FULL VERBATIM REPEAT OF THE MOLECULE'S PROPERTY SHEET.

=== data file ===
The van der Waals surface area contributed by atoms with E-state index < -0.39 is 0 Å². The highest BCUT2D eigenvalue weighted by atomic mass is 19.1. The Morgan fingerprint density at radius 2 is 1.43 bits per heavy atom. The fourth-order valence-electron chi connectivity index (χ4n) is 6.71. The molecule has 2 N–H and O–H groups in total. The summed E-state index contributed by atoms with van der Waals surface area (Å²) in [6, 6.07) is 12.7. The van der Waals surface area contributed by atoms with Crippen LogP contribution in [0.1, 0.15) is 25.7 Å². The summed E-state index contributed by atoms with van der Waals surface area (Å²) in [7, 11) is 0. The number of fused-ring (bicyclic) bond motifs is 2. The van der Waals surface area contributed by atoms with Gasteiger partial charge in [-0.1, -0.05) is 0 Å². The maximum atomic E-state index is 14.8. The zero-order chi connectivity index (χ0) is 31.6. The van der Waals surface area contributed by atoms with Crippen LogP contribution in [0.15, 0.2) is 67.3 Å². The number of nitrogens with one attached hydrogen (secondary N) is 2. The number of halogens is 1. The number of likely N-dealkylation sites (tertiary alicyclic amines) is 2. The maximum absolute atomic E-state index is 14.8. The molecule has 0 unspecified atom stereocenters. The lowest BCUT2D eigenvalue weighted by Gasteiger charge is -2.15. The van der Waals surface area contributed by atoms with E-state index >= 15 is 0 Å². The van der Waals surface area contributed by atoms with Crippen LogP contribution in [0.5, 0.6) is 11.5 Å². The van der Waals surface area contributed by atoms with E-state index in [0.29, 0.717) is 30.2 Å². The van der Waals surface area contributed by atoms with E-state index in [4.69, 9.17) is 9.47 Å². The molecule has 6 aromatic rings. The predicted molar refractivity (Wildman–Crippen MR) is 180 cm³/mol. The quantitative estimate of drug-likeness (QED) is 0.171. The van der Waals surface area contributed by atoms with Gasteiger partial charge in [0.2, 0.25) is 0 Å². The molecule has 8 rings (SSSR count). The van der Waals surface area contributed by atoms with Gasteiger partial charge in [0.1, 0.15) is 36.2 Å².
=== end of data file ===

The van der Waals surface area contributed by atoms with E-state index < -0.39 is 0 Å². The highest BCUT2D eigenvalue weighted by atomic mass is 19.1. The Morgan fingerprint density at radius 2 is 1.43 bits per heavy atom. The fourth-order valence-electron chi connectivity index (χ4n) is 6.71. The molecule has 2 N–H and O–H groups in total. The summed E-state index contributed by atoms with van der Waals surface area (Å²) in [6, 6.07) is 12.7. The van der Waals surface area contributed by atoms with Crippen LogP contribution in [0.1, 0.15) is 25.7 Å². The summed E-state index contributed by atoms with van der Waals surface area (Å²) in [7, 11) is 0. The number of fused-ring (bicyclic) bond motifs is 2. The van der Waals surface area contributed by atoms with Gasteiger partial charge in [-0.1, -0.05) is 0 Å². The maximum atomic E-state index is 14.8. The zero-order chi connectivity index (χ0) is 31.6. The van der Waals surface area contributed by atoms with Crippen LogP contribution in [0.15, 0.2) is 67.3 Å². The number of nitrogens with one attached hydrogen (secondary N) is 2. The number of halogens is 1. The number of likely N-dealkylation sites (tertiary alicyclic amines) is 2. The maximum absolute atomic E-state index is 14.8. The molecule has 0 unspecified atom stereocenters. The lowest BCUT2D eigenvalue weighted by Gasteiger charge is -2.15. The van der Waals surface area contributed by atoms with E-state index >= 15 is 0 Å². The van der Waals surface area contributed by atoms with Crippen LogP contribution in [0.5, 0.6) is 11.5 Å². The van der Waals surface area contributed by atoms with E-state index in [0.29, 0.717) is 30.2 Å². The van der Waals surface area contributed by atoms with E-state index in [4.69, 9.17) is 9.47 Å². The molecule has 6 aromatic rings. The predicted molar refractivity (Wildman–Crippen MR) is 180 cm³/mol. The quantitative estimate of drug-likeness (QED) is 0.171. The van der Waals surface area contributed by atoms with Gasteiger partial charge in [0.2, 0.25) is 0 Å². The molecule has 8 rings (SSSR count). The van der Waals surface area contributed by atoms with Gasteiger partial charge in [0.1, 0.15) is 36.2 Å².